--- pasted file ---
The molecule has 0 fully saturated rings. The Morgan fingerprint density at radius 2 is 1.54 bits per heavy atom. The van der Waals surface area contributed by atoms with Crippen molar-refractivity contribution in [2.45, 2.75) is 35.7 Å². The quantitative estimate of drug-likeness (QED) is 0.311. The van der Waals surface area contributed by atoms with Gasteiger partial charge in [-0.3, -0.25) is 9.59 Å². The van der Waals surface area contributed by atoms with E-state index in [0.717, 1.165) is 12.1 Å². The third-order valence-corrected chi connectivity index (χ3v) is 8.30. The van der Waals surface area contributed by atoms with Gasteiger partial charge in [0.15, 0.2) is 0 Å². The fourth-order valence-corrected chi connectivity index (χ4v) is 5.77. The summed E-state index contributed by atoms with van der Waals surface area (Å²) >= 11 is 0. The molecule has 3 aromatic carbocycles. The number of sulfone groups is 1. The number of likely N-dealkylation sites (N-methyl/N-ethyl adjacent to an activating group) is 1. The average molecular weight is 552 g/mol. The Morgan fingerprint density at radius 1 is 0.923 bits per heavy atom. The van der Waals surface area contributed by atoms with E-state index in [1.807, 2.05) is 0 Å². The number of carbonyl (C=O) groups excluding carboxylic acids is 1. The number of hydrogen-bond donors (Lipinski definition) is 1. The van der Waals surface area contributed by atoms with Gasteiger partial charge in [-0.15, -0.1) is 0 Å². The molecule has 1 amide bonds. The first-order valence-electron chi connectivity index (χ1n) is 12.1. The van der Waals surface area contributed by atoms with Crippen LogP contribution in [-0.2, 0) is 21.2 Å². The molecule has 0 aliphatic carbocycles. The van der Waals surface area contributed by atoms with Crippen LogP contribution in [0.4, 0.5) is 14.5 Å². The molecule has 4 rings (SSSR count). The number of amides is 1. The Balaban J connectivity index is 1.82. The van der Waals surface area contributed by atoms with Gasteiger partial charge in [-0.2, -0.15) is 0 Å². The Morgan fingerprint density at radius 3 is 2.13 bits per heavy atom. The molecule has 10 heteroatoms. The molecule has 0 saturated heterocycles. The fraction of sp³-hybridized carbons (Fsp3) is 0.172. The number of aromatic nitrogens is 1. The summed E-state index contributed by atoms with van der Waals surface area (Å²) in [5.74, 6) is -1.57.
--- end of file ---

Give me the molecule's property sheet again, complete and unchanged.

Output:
The molecule has 0 fully saturated rings. The Morgan fingerprint density at radius 2 is 1.54 bits per heavy atom. The van der Waals surface area contributed by atoms with Crippen molar-refractivity contribution in [2.45, 2.75) is 35.7 Å². The quantitative estimate of drug-likeness (QED) is 0.311. The van der Waals surface area contributed by atoms with Gasteiger partial charge in [-0.3, -0.25) is 9.59 Å². The van der Waals surface area contributed by atoms with E-state index in [0.717, 1.165) is 12.1 Å². The third-order valence-corrected chi connectivity index (χ3v) is 8.30. The van der Waals surface area contributed by atoms with Gasteiger partial charge in [0.15, 0.2) is 0 Å². The fourth-order valence-corrected chi connectivity index (χ4v) is 5.77. The summed E-state index contributed by atoms with van der Waals surface area (Å²) >= 11 is 0. The molecule has 3 aromatic carbocycles. The number of sulfone groups is 1. The number of likely N-dealkylation sites (N-methyl/N-ethyl adjacent to an activating group) is 1. The average molecular weight is 552 g/mol. The Morgan fingerprint density at radius 1 is 0.923 bits per heavy atom. The van der Waals surface area contributed by atoms with E-state index in [1.807, 2.05) is 0 Å². The number of carbonyl (C=O) groups excluding carboxylic acids is 1. The number of hydrogen-bond donors (Lipinski definition) is 1. The van der Waals surface area contributed by atoms with Gasteiger partial charge in [-0.15, -0.1) is 0 Å². The molecule has 1 amide bonds. The first-order valence-electron chi connectivity index (χ1n) is 12.1. The van der Waals surface area contributed by atoms with Crippen LogP contribution in [-0.2, 0) is 21.2 Å². The molecule has 0 aliphatic carbocycles. The van der Waals surface area contributed by atoms with Crippen LogP contribution in [0.4, 0.5) is 14.5 Å². The molecule has 4 rings (SSSR count). The number of amides is 1. The Balaban J connectivity index is 1.82. The van der Waals surface area contributed by atoms with Gasteiger partial charge in [-0.2, -0.15) is 0 Å². The Morgan fingerprint density at radius 3 is 2.13 bits per heavy atom. The molecule has 10 heteroatoms. The molecule has 0 saturated heterocycles. The fraction of sp³-hybridized carbons (Fsp3) is 0.172. The number of aromatic nitrogens is 1. The summed E-state index contributed by atoms with van der Waals surface area (Å²) in [5.74, 6) is -1.57.